I did cut that down only 1/4 inch (where the wires and chaser are) but I clipped the chaser when I did my plunge cut. I didn't go deep enough to hit the wires... at least I don't think I did. I'll get a better look once I get those 2x4's and can start working on it. For now, it's just going to have to stay "as is" for a few more weeks.

Looks like I'm not going to be able to trim that wall anyway..... there's a few more screws or whatever holding the wall to the floor so it doesn't flop around during movement and I don't want to cut those out because I won't have a way to fix it and that would be a whole nother mess. I'm just going to patch what I can, remove the squeaks as best I can, throw some vapor barrier on top and then the laminate and call it a day.

Quote:
That "skin" under the trailer is a vapor barrier, which has unfortunately done a great job in reverse. Not only has is prevented water vapor coming up from the ground, it has trapped that leak for years and years between the floor surface and the skin. The water could not get out so it just soaked and soaked until the luan finally gave out which means you have been basically walking around on 3/4" styro.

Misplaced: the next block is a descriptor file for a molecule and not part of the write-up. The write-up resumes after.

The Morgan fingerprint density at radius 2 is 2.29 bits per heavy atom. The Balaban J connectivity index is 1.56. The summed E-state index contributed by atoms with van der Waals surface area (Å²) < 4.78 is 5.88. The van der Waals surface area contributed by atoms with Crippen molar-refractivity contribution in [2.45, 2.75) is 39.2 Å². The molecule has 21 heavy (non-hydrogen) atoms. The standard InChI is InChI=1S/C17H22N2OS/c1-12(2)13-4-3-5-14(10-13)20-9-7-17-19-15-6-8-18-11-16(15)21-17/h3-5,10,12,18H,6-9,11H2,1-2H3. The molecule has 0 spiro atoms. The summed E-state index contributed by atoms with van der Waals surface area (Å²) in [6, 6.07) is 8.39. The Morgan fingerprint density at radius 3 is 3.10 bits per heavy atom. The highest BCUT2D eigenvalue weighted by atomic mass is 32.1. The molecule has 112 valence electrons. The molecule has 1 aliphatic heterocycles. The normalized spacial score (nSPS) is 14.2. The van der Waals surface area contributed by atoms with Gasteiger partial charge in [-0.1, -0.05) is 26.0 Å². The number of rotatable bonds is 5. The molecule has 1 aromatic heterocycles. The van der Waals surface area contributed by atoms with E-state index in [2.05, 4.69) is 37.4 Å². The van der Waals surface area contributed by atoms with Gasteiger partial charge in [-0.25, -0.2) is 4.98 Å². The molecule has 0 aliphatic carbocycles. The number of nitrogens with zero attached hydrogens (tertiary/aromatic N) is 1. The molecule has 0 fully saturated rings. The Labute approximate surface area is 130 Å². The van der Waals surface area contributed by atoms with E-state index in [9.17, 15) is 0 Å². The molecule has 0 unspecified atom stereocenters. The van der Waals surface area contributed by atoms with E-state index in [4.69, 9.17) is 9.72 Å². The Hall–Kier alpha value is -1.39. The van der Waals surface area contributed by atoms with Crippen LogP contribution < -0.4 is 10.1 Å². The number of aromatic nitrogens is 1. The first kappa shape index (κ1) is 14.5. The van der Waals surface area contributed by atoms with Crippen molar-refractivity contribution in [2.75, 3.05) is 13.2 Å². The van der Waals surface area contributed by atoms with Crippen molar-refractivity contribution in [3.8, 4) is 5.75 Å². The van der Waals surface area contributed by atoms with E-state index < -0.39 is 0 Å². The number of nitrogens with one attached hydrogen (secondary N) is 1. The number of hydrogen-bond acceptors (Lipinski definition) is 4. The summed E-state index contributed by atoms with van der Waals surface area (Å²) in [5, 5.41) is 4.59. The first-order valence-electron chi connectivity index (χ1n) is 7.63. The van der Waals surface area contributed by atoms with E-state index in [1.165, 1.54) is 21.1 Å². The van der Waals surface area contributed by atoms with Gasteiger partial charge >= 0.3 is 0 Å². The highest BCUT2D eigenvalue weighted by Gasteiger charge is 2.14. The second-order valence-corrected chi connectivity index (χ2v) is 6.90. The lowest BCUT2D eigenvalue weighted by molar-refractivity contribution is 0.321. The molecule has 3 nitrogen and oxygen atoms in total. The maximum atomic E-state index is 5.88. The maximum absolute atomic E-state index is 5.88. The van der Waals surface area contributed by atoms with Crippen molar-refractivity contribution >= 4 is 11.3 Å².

BINGO!!!!!

Because finances are so tight, it might be a few weeks before I can even go and pick up the 2/4's I want to use to box this thing in. At least I only weigh 125 lbs so it's not a big deal. If I weighed 200 lbs I might have already gone through the floor. I'm careful about where I step anyway, just in case.

nothermark:

I think that the bottom layer of luan is toast (beyond repair from what little I've seen). Maybe once the leak is fixed and all the upper flooring is complete it will eventually dry out but it's going to take a very long time since all that moisture is sealed in by the fiberglass skin.